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Publication numberUS6907932 B2
Publication typeGrant
Application numberUS 10/764,199
Publication dateJun 21, 2005
Filing dateJan 23, 2004
Priority dateJan 27, 2003
Fee statusPaid
Also published asUS20040159438, WO2004067883A2, WO2004067883A3, WO2004067883B1
Publication number10764199, 764199, US 6907932 B2, US 6907932B2, US-B2-6907932, US6907932 B2, US6907932B2
InventorsLarry E. Reimert
Original AssigneeDrill-Quip, Inc.
Export CitationBiBTeX, EndNote, RefMan
External Links: USPTO, USPTO Assignment, Espacenet
Control pod latchdown mechanism
US 6907932 B2
Abstract
A latchdown mechanism 11 latches a control pod 10 to a lower mounting plate 14 of a subsea tree. A receptacle housing 12 secured to subsea tree receives the control pod therein and has an interior latching surface 13 at an upper end of the receptacle housing. A latchdown actuator 15 is supported on the control pod, and moves a plurality of gripping arms 22 for engagement and disengagement with the latching surface to selectively connect and disconnect the control pod 12 to the structure in response to the latchdown actuator.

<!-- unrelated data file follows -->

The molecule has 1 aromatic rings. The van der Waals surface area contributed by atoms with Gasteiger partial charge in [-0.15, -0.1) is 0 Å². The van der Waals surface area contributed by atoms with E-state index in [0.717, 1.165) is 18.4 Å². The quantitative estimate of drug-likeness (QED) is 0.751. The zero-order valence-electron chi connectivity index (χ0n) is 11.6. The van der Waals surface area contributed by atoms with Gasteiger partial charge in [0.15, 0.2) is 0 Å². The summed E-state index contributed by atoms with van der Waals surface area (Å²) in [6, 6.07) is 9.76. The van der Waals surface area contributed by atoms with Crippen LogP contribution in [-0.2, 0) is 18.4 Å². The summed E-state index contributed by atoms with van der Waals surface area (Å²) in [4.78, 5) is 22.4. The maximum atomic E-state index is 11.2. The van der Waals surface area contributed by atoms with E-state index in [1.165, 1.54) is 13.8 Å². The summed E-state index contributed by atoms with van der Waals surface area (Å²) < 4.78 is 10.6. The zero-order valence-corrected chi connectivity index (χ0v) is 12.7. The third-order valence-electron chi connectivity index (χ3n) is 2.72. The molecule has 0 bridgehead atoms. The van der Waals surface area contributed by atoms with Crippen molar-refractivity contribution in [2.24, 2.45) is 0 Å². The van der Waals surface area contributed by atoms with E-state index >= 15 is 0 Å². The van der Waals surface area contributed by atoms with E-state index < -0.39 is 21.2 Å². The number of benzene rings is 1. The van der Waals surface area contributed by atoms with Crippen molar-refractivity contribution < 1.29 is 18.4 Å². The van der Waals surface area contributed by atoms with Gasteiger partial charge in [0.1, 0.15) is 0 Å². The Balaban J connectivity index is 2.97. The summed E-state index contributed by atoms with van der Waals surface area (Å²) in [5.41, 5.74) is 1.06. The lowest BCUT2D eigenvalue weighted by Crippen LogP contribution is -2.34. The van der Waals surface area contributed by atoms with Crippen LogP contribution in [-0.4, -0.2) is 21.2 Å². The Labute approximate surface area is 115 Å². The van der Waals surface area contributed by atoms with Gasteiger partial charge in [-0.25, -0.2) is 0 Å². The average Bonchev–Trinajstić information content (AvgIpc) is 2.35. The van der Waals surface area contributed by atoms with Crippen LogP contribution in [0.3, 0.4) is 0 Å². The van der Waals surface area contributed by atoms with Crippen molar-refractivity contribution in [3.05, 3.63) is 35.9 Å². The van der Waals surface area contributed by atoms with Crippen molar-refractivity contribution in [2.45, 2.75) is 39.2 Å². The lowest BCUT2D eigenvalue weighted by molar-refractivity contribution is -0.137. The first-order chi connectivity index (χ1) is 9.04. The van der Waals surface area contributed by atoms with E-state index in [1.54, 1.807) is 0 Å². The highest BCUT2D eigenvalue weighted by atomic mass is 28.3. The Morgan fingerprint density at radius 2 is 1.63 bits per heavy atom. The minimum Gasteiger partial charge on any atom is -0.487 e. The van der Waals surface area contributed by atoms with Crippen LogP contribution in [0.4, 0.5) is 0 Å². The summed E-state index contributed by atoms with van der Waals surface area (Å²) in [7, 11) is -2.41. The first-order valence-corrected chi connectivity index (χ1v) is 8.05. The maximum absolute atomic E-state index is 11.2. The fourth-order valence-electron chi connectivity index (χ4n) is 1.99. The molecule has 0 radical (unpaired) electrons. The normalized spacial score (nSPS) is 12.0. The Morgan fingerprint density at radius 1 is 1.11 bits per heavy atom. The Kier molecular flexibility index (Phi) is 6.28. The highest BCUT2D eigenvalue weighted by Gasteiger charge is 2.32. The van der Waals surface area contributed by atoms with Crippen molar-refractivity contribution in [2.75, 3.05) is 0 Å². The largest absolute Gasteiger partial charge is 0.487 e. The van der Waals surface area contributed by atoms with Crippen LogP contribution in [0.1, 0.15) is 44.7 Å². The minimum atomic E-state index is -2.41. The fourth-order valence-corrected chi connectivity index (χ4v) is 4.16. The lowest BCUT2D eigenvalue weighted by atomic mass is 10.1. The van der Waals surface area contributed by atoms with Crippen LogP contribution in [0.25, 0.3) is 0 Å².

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Claims(25)
1. A pod latchdown mechanism for latching a control pod to a subsea oilfield structure having control lines extending to a coupler component supported on a receptacle plate on the subsea oilfield structure for cooperation with a coupler component supported on a lower mounting plate on the control pod, the control pod including a pod housing defining a pod chamber therein,the latchdown mechanism comprising:
a subsea receptacle housing secured to the subsea structure for receiving the control pod therein and having a latching surface at an upper end of the receptacle housing above the pod chamber when the coupler components are mated;
a latchdown actuator movably supported on the control pod; and
a plurality of gripping arms for engagement and disengagement with the latching surface to selectively connect and disconnect the control pod from the oilfield structure in response to movement of the latchdown actuator.
2. A latchdown mechanism as defined in claim 1, further comprising:
the latching surface on the receptacle housing includes at least one recess in an inner surface of the receptacle housing for receiving the plurality of gripping arms.